It has been one of those years in which, if I didn't have any photographs,…
Happy World Water Day!!
2013 was chosen to be the International Water Cooperation year and today, March 22, as International Water Day (or World Water Day).
Why do we celebrate World Water Day? Because water is the most important resource on the planet.
Water is not just an environmental issue. Access to clean water is a social justice issue where problems of race, class and gender swirl in the mix.
“To me, water is the biggest issue, because it links all other issues in some way or another,” says Assistant Professor of Geography Farhana Sultana. “It’s an environmental issue, but it is also connected to social, political, and economic issues. It’s about gender, class, and race.”
When we talk about water, we have to talk about fair and equitable access to resources.
Throughout the developing world, access to clean water is secure if you own something. Families that own their own land can purchase a pump and guarantee access to fresh water, albeit with more difficulties than most people living in London or New York. Families without land, however, must find other ways of accessing clean water, including purchasing water or collecting it from public land. This creates a situation in which low-income people without the means for ownership must spend disproportionate amounts of time and energy in the pursuit of water. Laws that favor equality or inequality, such as those surrounding access to social property, state provision, and property relations, determine who has access to clean water and when. The most visible example of the way legislation can affect access to water is that of Cochabamba, Bolivia in 2000. Structural reforms imposed by the International Monetary Fund led to the privatization of the local water system, making water unaffordable for the majority of residents. In this case, protests succeeded in shutting down the city and eventually regaining access to water resources. Despite this victory, restricted access to water is still a reality for many in countries across the world, despite the importance of this resource for both health and survival.[snip]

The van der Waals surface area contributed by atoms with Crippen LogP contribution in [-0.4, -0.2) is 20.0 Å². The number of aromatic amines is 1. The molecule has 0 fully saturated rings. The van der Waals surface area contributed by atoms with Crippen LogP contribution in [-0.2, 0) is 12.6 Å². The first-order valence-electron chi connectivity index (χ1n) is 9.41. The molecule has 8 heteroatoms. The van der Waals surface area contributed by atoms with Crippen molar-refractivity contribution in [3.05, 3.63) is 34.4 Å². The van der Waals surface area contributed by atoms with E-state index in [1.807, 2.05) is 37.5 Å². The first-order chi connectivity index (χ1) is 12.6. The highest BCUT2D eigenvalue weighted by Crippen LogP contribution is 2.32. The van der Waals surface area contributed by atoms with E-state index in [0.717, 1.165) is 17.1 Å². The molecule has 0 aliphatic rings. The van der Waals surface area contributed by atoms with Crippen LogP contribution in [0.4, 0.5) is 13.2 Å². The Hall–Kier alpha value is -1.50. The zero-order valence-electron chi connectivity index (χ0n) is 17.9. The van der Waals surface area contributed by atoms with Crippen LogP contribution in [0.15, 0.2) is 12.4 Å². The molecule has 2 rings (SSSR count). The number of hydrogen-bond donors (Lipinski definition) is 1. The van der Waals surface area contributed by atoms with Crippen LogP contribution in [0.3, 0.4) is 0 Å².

By promoting the privatization of water systems in the developing world, we are creating an unsustainable situation in which economic and other inequalities dictate who is to live and who is to die.
Access to clean water should be a basic human right. If International Water Day is to achieve anything is it should be a recognition of that fact and a push to make it so.